[LGM] access to the gravity forms lists
louis.desjardins at gmail.com
Tue Jan 7 07:42:00 PST 2014
2014/1/7 Tobias Ellinghaus <houz at gmx.de>
> Am Dienstag, 7. Januar 2014, 09:13:52 schrieb Gregory Pittman:
> > On 01/07/2014 08:23 AM, S.Kemter wrote:
> > > Hi,
> > >
> > > Can you or Greg explain for what it is necessary that he sees the
> > > submissions? That has nothing to do with openess
> > Perhaps 'necessary' isn't quite the right word. On the other hand, does
> > it need to be secret?
> > One idea is to get a sense of simply how many proposals are coming in.
> > About which projects/topics?
> > Isn't it informative or helpful to let visitors to the site have some
> > idea how things are progressing? To have some confidence that this is
> > going to be a meeting worth attending?
> > If we have one or more meetings which are deemed by many to be a bad or
> > worthless experience, the continuity of LGM can easily and severely be
> > threatened. An ongoing issue with the "LGM community" is the overall
> > lack of communication and feedback -- I see this as a volatile situation.
> I agree that LGM should communicate more. And getting a sense of how many
> proposals have been submitted might be something worth considering.
This should be easy and could be done in minutes.
> However, I don't agree that putting the actual proposals into the public
> is a
> good idea. Doing so has always the implicit side effect of stating "and
> that were proposed and not approved in the end were not good enough for us"
> which easily falls back on the person doing the proposal. Even if it was
> rejected because the timetable was already full or there were several
> proposals about more or less the same topic.
Historically, we’ve been easy. For instance we suggested that long talks
became short talks, to make sure LGMers woudn’t miss a topic for such a
reason that schedule is full. It also led to organise panels instead of
traditional talks, bringing together a few speakers, to the benefit of the
LGM is not a conference but a meeting. There are talks. But there is lots
of room for meetings.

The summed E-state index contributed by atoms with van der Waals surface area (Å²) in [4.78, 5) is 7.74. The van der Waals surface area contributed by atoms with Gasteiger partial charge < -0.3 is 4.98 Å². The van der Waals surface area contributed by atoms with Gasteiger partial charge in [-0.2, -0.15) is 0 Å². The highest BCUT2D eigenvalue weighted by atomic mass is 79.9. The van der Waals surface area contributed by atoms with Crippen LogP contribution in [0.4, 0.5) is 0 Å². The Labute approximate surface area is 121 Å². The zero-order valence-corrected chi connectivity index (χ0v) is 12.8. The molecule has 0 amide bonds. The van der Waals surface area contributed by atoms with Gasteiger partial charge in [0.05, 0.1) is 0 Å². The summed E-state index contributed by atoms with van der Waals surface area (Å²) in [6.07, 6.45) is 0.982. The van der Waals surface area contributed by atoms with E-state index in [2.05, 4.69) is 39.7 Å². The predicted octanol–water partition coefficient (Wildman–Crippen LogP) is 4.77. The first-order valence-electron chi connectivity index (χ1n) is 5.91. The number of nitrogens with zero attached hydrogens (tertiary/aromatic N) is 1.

The procedure has been enhanced and better organised each year. In the
beginning, the schedule was completed a couple days before LGM...
A couple years ago all this was done on a wiki and if I recall well, anyone
interested could browse the proposals. Advantage of this is is gives a good
hint to anyone having the intention of giving a talk at LGM or suggesting a
topic over what’s already proposed. It could also bring people together
around a topic, etc.
Let’s not lose that flexibility.
For the history: we had security issues with our wiki and we had issues
with the flexibility of our website so we decided to go the Wordpress way.
There are lots of advantages to that. Publishing the proposals seems to me
possible within Wordpress and I don’t see much of an issue that we do that
with the goal of encouraging people to put together their own proposal and
to encourage people to come to LGM.
When putting into the balance the pros and cons of this, I believe we have
overall more to gain going the public wiki way we used to have a couple
years ago. Are there many people who will be
[offended|disappointed|sad|vexed|irritated] to have their proposal exposed
to light in the early steps? We could clarify this by putting an option in
the form so people could choose what they prefer but even that would not
sound like a great idea to me. Another way would be to make it clear that
for the reason of having a good incentive to others and to promote synergy
among participants, we publish the proposals. There is in the end a group
of people who make the final call and if a proposal doesn’t make it into
the program, this doesn’t prevent the proposer to participate nonetheless.
Maybe next year, that person will know better what to propose. There are
also lots of fun to have even if you don’t to on stage! :-)
Always ready to read other views!
> > Greg
> Libre-graphics-meeting mailing list
> Libre-graphics-meeting at lists.freedesktop.org
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